Non-probate Assets In FreeWill

Beneficiary designations for non-probate assets

Non-probate assets are assets that are passed on to beneficiaries other than through a will. 

Examples include IRAs, 401(k)s, and life insurance policy proceeds. Non-probate assets can make up a significant portion of your total property. In the estate planning context, beneficiaries are the people and organizations that receive property when its owner passes away. 

For non-probate assets, beneficiaries generally must be named using a particular form that is specific to each asset.

It is important to set beneficiaries for non-probate assets because your will does not control the distribution of your non-probate assets.

To ensure that your assets go to the people and organizations you love, you must name your beneficiaries and update them properly over time. Most Americans have not properly designated beneficiaries for one or more of their non-probate assets. If neglected, the consequences can be both serious and expensive. 

How to add beneficiaries to your non-probate assets

The average middle-aged adult has over five major non-probate assets. Because these assets are often held across different institutions, it can be difficult to keep track of everything. FreeWill helps you organize all your non-probate assets in one place so that you can plan your beneficiary designations easily.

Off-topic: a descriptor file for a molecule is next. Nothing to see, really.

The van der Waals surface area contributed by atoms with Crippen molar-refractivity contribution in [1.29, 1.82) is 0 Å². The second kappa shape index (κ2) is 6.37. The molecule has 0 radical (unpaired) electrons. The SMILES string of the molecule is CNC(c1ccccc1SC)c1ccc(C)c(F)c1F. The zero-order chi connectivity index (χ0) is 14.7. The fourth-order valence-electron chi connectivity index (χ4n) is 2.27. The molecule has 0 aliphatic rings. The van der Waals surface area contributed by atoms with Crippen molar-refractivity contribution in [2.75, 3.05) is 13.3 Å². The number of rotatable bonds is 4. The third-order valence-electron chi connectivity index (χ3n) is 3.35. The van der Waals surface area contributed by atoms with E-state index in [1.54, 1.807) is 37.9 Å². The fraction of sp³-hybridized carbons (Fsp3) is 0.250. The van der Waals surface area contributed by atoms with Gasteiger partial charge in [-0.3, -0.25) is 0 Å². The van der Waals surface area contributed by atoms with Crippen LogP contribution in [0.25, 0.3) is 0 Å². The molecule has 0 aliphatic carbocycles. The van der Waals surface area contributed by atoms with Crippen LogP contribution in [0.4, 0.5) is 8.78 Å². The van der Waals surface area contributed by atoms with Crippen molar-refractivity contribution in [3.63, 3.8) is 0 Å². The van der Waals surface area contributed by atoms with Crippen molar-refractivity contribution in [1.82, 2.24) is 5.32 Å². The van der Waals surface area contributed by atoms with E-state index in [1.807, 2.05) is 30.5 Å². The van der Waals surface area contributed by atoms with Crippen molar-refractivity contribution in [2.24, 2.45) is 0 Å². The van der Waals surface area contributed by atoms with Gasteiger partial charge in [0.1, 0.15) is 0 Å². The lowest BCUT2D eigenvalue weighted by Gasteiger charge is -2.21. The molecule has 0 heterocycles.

Note: Your will cannot designate beneficiaries for such non-probate assets. We will provide instructions on handling your non-probate assets at the end of your will-making process.

To add beneficiaries:

  1. Login to your FreeWill account
  2. Click on your name in the upper right-hand corner of the screen or follow this link.
  3. Click on 'Go to your account'
  4. Select 'View/Edit' under 'Beneficiary Plan' document

With FreeWill you also have the option to add custodial beneficiaries to your will. Below are links to publicly available instructions from individual institutions to update your information.

Disclaimer: FreeWill is not a law firm, and does not provide legal advice. While FreeWill strives to ensure that its automated services are complete, they are meant purely as self-help forms. The materials and services are not substitutes for the advice of an attorney.

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